ATLANTA — Onterio McCalebb and Tre Mason want to prove that Auburn’s suspension of all-SEC running back Mike Dyer did not end the Tigers’ hopes of running the ball against Virginia in Saturday night’s Chick-fil-A Bowl.
Dyer has been Auburn’s lead back for two years. McCalebb, a junior, and Mason, a freshman, have been complements who use their speed on outside sweeps. Now the two are expected to share the carries against Virginia, and they say they hope to show they can fill Dyer’s role as on power runs between the tackles.
“I want to show every aspect of the game, running downhill, blocking and catching,” McCalebb said. “I want to show everybody I can do it all. I’m just waiting on the opportunity when the game comes.”
Coach Gene Chizik suspended Dyer following the regular season for an undisclosed violation of team rules. The suspension leaves big questions for Auburn’s offense.
Dyer ranked second in the Southeastern Conference with 1,242 yards rushing. He was Auburn’s workhorse with 242 carries and leader with 10 touchdowns.
“We have big shoes to fill for both those guys,” said Auburn offensive coordinator Gus Malzahn on Thursday. “I think they’re up for the challenge. Onterio and Tre are working hard. We’re going to be asking a lot of those guys.”
Malzahn said receiver Quan Bray “can get some reps, too” at running back.
Malzahn was named Arkansas State’s head coach on Dec. 14, and he has started to build his staff and recruit while preparing the offense for his last game with Auburn.
After announcing the suspension, Chizik said Dyer has a chance to return to the team next season. There has been little mention of Dyer this week, and his player profile was excluded from Auburn’s bowl media guide.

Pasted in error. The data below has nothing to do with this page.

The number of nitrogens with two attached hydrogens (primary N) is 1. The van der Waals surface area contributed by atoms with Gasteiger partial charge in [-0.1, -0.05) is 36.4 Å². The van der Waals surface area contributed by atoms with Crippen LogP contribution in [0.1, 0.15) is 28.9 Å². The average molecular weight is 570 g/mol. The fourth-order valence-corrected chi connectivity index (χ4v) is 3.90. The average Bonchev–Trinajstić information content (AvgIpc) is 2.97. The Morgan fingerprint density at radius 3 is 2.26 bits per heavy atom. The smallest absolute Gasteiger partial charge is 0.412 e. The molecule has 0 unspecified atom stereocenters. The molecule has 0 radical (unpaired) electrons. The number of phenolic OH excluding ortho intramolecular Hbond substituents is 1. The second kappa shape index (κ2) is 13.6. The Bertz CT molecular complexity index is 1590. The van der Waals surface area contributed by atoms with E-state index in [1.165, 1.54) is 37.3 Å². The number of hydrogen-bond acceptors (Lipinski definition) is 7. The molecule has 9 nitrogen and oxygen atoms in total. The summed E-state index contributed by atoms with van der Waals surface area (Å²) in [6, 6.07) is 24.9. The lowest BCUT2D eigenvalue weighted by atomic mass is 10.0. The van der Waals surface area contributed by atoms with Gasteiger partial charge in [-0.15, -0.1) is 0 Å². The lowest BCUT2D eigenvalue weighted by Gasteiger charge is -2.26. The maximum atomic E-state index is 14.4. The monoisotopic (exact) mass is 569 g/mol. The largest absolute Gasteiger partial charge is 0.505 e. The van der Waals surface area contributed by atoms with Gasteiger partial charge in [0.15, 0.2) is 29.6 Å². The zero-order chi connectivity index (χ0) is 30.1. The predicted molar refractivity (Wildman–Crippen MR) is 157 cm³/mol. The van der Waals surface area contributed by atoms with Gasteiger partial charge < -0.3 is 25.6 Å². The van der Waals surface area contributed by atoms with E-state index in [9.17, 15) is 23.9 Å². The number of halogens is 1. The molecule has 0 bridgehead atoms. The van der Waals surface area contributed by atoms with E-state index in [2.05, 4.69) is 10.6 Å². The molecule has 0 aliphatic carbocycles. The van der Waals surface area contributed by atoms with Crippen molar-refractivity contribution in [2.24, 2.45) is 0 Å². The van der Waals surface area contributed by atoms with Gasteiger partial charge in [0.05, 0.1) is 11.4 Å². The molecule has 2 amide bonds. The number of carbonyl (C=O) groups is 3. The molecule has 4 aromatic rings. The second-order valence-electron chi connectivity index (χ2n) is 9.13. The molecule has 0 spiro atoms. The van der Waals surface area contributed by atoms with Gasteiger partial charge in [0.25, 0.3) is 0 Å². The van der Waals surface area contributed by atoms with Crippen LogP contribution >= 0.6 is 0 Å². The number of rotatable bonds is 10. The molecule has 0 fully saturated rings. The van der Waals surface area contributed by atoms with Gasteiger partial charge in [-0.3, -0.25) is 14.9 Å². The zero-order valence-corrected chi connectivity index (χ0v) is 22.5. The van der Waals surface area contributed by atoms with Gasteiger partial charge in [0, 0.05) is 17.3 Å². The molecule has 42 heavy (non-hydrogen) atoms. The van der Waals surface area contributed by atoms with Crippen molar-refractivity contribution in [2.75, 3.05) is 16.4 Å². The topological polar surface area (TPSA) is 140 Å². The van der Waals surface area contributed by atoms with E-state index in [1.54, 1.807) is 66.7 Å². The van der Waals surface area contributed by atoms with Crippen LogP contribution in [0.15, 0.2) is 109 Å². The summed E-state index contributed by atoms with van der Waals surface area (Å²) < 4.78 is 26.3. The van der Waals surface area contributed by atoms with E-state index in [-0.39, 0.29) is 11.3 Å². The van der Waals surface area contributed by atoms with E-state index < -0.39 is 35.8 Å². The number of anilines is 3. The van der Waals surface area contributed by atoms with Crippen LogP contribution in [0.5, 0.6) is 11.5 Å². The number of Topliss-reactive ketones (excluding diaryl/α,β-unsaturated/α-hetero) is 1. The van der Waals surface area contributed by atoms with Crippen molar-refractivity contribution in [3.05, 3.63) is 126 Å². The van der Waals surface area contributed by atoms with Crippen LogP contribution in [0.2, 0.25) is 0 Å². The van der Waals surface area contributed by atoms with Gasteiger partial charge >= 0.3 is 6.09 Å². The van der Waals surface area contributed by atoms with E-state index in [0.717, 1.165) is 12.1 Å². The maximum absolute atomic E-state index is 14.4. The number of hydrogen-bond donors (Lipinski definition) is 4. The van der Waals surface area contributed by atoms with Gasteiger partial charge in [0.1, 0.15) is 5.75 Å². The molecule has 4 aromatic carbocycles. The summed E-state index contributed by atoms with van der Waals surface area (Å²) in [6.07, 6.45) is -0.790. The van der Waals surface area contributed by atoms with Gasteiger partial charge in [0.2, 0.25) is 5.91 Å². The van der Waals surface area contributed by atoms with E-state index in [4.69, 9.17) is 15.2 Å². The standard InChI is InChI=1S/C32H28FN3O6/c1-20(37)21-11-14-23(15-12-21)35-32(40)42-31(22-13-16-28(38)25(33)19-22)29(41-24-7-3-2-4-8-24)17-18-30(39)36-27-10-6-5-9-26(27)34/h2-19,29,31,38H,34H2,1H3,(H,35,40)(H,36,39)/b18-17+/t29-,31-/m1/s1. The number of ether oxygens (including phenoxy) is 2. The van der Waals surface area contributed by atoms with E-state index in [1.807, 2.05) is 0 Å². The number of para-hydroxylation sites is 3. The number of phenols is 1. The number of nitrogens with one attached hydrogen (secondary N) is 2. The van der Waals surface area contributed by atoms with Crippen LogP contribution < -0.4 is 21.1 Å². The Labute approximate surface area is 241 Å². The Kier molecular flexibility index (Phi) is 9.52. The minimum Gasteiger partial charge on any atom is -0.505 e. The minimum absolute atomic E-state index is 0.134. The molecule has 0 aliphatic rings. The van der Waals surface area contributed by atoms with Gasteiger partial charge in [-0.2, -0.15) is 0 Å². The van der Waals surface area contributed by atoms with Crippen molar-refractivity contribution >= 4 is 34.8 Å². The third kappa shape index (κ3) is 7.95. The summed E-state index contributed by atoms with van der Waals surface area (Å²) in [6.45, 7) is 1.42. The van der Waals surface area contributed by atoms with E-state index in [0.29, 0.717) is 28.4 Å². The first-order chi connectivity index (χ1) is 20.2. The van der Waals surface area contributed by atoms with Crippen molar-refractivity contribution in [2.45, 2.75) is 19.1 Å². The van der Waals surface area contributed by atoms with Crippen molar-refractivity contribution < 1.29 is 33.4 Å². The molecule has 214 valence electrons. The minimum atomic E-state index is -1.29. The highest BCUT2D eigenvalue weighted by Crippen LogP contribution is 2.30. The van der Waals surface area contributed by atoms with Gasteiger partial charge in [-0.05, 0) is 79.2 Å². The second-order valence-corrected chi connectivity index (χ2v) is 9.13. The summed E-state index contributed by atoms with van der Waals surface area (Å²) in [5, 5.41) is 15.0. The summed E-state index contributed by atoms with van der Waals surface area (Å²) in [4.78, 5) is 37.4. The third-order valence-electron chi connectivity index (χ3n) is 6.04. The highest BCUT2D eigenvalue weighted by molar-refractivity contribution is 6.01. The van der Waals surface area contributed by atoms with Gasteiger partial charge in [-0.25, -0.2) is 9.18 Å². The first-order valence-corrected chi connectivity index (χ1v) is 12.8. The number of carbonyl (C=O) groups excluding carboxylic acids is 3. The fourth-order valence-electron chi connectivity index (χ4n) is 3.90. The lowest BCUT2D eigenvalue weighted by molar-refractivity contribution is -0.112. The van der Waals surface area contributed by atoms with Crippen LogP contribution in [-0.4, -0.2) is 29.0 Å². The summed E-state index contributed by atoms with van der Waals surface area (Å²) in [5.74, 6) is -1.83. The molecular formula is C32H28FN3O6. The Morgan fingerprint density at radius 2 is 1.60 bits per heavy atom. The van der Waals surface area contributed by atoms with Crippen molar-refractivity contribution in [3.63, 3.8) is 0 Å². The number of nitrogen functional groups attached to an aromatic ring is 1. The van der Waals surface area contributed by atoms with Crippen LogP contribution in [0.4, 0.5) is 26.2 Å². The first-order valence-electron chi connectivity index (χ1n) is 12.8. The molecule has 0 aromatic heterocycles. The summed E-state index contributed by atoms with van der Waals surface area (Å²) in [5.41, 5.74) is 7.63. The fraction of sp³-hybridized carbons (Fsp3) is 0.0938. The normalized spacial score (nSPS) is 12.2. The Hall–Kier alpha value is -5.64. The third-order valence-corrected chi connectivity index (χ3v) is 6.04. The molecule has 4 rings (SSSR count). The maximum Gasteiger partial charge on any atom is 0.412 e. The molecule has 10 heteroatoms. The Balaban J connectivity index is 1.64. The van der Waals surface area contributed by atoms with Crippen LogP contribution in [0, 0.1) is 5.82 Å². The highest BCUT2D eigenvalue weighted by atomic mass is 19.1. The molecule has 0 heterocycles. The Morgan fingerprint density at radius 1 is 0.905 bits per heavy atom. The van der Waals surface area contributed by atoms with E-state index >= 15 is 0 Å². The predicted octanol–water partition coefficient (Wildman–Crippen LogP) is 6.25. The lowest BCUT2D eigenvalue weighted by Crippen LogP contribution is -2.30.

“To tell you the truth, I haven’t been in contact with him,” McCalebb said. “I’ve just been concentrating on bowl practices and doing what I can to help the team win.”
Mason (5-10, 190) had only 19 carries for 97 yards this season.
“It was mostly speed sweeps at the beginning of the year,” Mason said. “I know when I’m running on sweeps I like to turn it up the field fast. I like running between the tackles also just to show I can be a speed guy or a regular running back and show how versatile I am.”
Most of Mason’s playing time came on special teams, including on kickoff returns. He didn’t have more than four carries in any game but said he’s “100 percent ready” for a prominent role on offense.
“I’m excited,” Mason said. “I just want to prove and show what I can do.”
Mason’s father, Vincent, is better known as D.J. Maseo from the hip hop group De La Soul. Mason said the group is touring.
“He’s excited for me, too,” Mason said. “He won’t be able to make the game but I’m pretty sure he’ll be watching.”
The bowl game could be an opportunity for Mason to prove he can be more than a change-of-pace back.
McCalebb already is established.
McCalebb (5-10, 170) split starts with Dyer and had 532 yards rushing with two touchdowns. He ran for 810 yards and nine touchdowns in Auburn’s 2010 national championship season.
“It’s not like we’re completely lost,” said quarterback Clint Moseley when asked about the running backs.
“Onterio, he’s definitely a veteran. He has a lot of experience. We trust in him a lot and he’s a good leader. That’s something that’s taken a lot of the pressure and the stress off of us and the coaches.”
McCalebb said he has tried to help prepare Mason for his opportunity.
“By him being a freshman, I tell him things every day and treat him like a little brother,” McCalebb said.
“I know he’s going to play a lot.”
Mason said he doesn’t expect Auburn’s offense to change without Dyer.
“I still think we’ll do our basic stuff, run between the tackles and everything,” Mason said. “I know neither of us is afraid to run between the tackles. We’re ready to do this.”
Georgia Dome’s field turf should help Mason and McCalebb take advantage of their speed.
“I love it,” Mason said. “It’s a great fit for our game because we’re both fast guys and this is a fast field. It helps us get there the fastest.”